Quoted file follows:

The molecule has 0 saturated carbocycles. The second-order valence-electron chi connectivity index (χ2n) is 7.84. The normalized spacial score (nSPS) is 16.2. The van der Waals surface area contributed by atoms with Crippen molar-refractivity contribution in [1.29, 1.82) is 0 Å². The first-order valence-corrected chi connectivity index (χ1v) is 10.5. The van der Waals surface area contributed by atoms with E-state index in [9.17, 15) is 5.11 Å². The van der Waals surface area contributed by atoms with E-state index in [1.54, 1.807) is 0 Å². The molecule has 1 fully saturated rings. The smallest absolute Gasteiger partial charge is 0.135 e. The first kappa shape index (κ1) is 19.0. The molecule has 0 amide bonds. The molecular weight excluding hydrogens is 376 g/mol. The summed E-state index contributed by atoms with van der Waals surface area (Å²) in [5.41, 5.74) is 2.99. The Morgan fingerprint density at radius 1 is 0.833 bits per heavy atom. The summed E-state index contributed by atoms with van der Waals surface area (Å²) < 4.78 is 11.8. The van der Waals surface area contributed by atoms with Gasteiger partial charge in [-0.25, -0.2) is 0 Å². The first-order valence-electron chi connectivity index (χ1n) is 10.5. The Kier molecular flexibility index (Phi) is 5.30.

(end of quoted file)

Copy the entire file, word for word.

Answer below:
The molecule has 0 saturated carbocycles. The second-order valence-electron chi connectivity index (χ2n) is 7.84. The normalized spacial score (nSPS) is 16.2. The van der Waals surface area contributed by atoms with Crippen molar-refractivity contribution in [1.29, 1.82) is 0 Å². The first-order valence-corrected chi connectivity index (χ1v) is 10.5. The van der Waals surface area contributed by atoms with E-state index in [9.17, 15) is 5.11 Å². The van der Waals surface area contributed by atoms with E-state index in [1.54, 1.807) is 0 Å². The molecule has 1 fully saturated rings. The smallest absolute Gasteiger partial charge is 0.135 e. The first kappa shape index (κ1) is 19.0. The molecule has 0 amide bonds. The molecular weight excluding hydrogens is 376 g/mol. The summed E-state index contributed by atoms with van der Waals surface area (Å²) in [5.41, 5.74) is 2.99. The Morgan fingerprint density at radius 1 is 0.833 bits per heavy atom. The summed E-state index contributed by atoms with van der Waals surface area (Å²) < 4.78 is 11.8. The van der Waals surface area contributed by atoms with Gasteiger partial charge in [-0.25, -0.2) is 0 Å². The first-order valence-electron chi connectivity index (χ1n) is 10.5. The Kier molecular flexibility index (Phi) is 5.30.